Matt Yglesias directed me to this post from London Banker:
I have never understood why Financial Stability should be an objective of public policy. . . . One strength of the US banking system from the 1930s to the 1980s was that failures were dealt with quickly and certainly. Foreclosed properties had to be sold by banks within two years of repossession, leading to a quick and certain reallocation of assets from failed borrowers to new owners. The FDIC swiftly and mercilessly shut down failed banks. New owners – often buying at distressed prices – were encouraged to invest in making the assets productive and profitable. It was this simple recycling from failed managers to better managers that was largely behind the short recessions and strong recoveries during this period of American economic history. With forbearance now institutionalised at all levels of the US economy, we are seeing Japanification instead of recovery. And it is even worse just about everywhere else where dominant banks are much more influential.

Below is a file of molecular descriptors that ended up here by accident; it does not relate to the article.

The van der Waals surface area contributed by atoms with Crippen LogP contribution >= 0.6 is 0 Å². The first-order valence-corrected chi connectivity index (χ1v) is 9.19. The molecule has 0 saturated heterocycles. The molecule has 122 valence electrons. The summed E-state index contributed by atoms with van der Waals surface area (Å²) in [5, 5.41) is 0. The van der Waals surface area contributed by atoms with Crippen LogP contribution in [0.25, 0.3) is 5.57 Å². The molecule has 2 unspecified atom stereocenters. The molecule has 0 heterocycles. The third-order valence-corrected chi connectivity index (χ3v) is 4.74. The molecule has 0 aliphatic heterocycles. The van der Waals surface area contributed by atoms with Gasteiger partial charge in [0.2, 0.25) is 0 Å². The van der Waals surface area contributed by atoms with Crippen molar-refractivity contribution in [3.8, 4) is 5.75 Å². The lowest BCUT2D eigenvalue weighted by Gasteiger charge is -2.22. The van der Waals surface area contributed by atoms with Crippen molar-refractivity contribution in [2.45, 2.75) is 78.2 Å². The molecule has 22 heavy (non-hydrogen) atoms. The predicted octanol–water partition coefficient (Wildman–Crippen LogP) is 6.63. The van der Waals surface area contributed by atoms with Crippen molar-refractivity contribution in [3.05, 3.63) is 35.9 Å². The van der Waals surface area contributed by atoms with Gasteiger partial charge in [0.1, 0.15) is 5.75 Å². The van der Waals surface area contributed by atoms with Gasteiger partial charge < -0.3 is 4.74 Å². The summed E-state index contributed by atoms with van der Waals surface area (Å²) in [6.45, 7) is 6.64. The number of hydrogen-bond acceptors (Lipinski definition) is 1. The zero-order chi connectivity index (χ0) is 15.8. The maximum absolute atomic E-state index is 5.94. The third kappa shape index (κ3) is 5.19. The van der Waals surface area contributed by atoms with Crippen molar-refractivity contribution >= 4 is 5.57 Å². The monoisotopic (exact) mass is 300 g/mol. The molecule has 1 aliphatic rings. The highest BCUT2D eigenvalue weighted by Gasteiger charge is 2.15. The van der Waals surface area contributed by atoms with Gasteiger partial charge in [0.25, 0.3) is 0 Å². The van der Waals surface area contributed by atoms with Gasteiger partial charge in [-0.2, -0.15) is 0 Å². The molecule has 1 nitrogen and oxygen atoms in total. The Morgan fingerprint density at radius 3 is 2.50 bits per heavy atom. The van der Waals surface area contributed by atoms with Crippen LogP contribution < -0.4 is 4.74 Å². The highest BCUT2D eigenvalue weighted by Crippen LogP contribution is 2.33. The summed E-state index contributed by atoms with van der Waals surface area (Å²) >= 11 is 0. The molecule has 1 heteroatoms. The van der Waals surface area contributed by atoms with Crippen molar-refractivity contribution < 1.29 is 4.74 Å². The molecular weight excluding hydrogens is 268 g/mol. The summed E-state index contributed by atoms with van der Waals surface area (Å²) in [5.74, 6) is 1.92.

Read the whole thing. And here is Matt’s response:
What’s ironic about the current state of affairs is that this was all conventional wisdom in the United States at the time. Throughout the 1990s, the American powers that be thought the problem in Japan was that they had to stop propping up banks with regulatory forebearance and start deploying monetary stimulus to ensure that real resources weren’t going idle. Then when our own financial system saw tumbling property prices lead to banking problems, the powers that be went and did exactly what they’d spent a decade criticizing Japan for — focusing central bank activity on propping-up banks up while paying scant attention to idling of workers and real resources.